Loving v. Virginia (1967): by 1967, interracial marriages were still illegal in 16 states. Mildred and Richard Loving traveled to DC to get married and came home to VA. They were arrested in VA under the state law that prohibited interracial marriage. The VA Supreme Court ruled that the state had an interested in preserving "racial integrity" and because the punishment applied to both/all raced, it wasn't in violation of the 14th Amendment's Equal Protection Clause. The US Supreme Court overruled VA. 

Reed v. Reed (1971): The US Supreme Court decided that arbitrary rules/laws that treat men and women differently are unconstitutional. 

Obergefell v. Hodges (2015): The US Supreme Court ruled that the 14th Amendment protects the right of same-sex couples to marry. 


Basically, the 14th Amendment shapes civil rights in the US. 

Now, let's talk about women's health. 

Contraceptives and abortion can be found from as early as 1550 BCE (the Egyptian Ebers Papyrus). 

In the Western world, the "quickening" was when a woman was considered pregnant. That's the first fetal movements. Before that, it was a late period, which could be fairly common (menses can be late based on stress, nutrition, etc). Women might make tea from herbs such as pennyroyal to bring on their monthly time. 

Furthermore, the Roman Catholic Church seemed to believe that abortion wasn't a sin unless the fetus had a human soul, which was anywhere from 40 days to 90 days after conception. In fact, from 600-1500 CE, the greater sin was sex outside of marriage. 

In my opinion, it seems that the only reason that anyone wants to control women's bodies is for the simple fact that they want to control women's bodies. In 1857, the American Medical Association started an anti-abortion campaign, basically to restrict homeopaths and midwives. 

They lobbied for the criminalization of abortion, capitalizing on fears that not enough white, native-born women were having children.

Doctors claimed there was little difference between a quick and a nonquick fetus and that earlier and later stages of pregnancy were not distinct. In doing so, they redefined the meaning of abortion to include early stages of pregnancy. (https://origins.osu.edu/article/commonplace-controversial-different-histories-abortion-europe-and-united-states?language_content_entity=en

The AMA said that the quickening was unscientific. The AMA and the Catholic Church teamed up. Pope Pius IX, in 1869, claimed that an embryo was a human being with a soul from conception.  By 1900, abortion was illegal and viewed as immoral, the same as taking a human life. 

In my opinion, what the AMA wanted was for women to stop listening to our bodies, stop listening to other women, and put our total trust in doctors. Pregnancy, birth, women's health, and midwifery was a female-dominated corner of the world that men could not control. Men therefore decided to criminalize women's health. Women had found ways to take care of our bodies but men wanted to control them. Men wanted to keep women subservient. What better way to keep women subservient than to force us into being barefoot and pregnant, caring for the house, children, and men, while the men went off to be the sole bread-winner.  We lost our connection to the village with the creation of the nuclear family, and became isolated. In fact, one of the top red flags when it comes to abusive relationships is isolation from friends and family. The old adage of "It takes a village to raise a child" is 100% true.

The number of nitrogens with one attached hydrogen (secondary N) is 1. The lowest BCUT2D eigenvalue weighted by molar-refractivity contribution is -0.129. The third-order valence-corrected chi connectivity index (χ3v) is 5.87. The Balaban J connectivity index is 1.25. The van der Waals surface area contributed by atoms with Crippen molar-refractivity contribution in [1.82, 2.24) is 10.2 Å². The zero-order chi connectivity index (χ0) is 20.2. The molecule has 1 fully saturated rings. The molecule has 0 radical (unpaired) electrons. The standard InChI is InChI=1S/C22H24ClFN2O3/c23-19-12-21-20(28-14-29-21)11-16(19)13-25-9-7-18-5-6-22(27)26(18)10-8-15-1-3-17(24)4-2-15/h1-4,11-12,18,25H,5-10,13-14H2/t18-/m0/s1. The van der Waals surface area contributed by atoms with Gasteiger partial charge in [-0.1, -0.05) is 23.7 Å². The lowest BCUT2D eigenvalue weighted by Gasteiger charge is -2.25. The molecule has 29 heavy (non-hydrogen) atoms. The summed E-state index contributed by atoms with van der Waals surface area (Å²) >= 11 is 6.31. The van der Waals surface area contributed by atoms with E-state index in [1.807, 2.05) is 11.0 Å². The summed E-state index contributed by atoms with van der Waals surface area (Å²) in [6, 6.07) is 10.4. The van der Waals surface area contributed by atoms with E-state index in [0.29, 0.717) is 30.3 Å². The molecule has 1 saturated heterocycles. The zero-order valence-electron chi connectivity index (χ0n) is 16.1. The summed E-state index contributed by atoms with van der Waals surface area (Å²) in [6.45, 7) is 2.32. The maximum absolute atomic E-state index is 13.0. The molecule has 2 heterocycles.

I can digress further. This is exactly the mental/emotional load that women carry to this day. 

Side note: a popular urban legend in MA states that 6 or more unmarried women living together is a brothel.

In Shawnee, Kansas, they recently passed a law that states

The ordinance bans renting to four or more people who are all unrelated. For example, four former college friends unrelated by blood, marriage, adoption or guardianship could not rent together. Two or three unrelated roommates would still be allowed.

Homeowners can still rent a property, but only to three or fewer unrelated individuals. 

This puts an end to roommates/co-living. This directly impacts people who cannot afford to (or don't want to) buy a house. This further punishes people who don't want to get married (or who can't get married, such as same-sex couples or people with disabilities [who will lose their disability benefits if they get married!]). 


So, let's see: 

If Roe v. Wade is overturned, we can possibly lose not only a fundamental healthcare right, but we can lose: 

  • contraception (Griswold)
  • same-sex marriage (Obergefell)
  • inter-racial marriage (Loving)
  • consensual sex (Lawrence v Texas)
  • equal rights (Brown)
  • citizen rights of children born in the U.S. (Wong Kim Ark)
There is a lot to unpack in this discussion and it basically all comes down to control.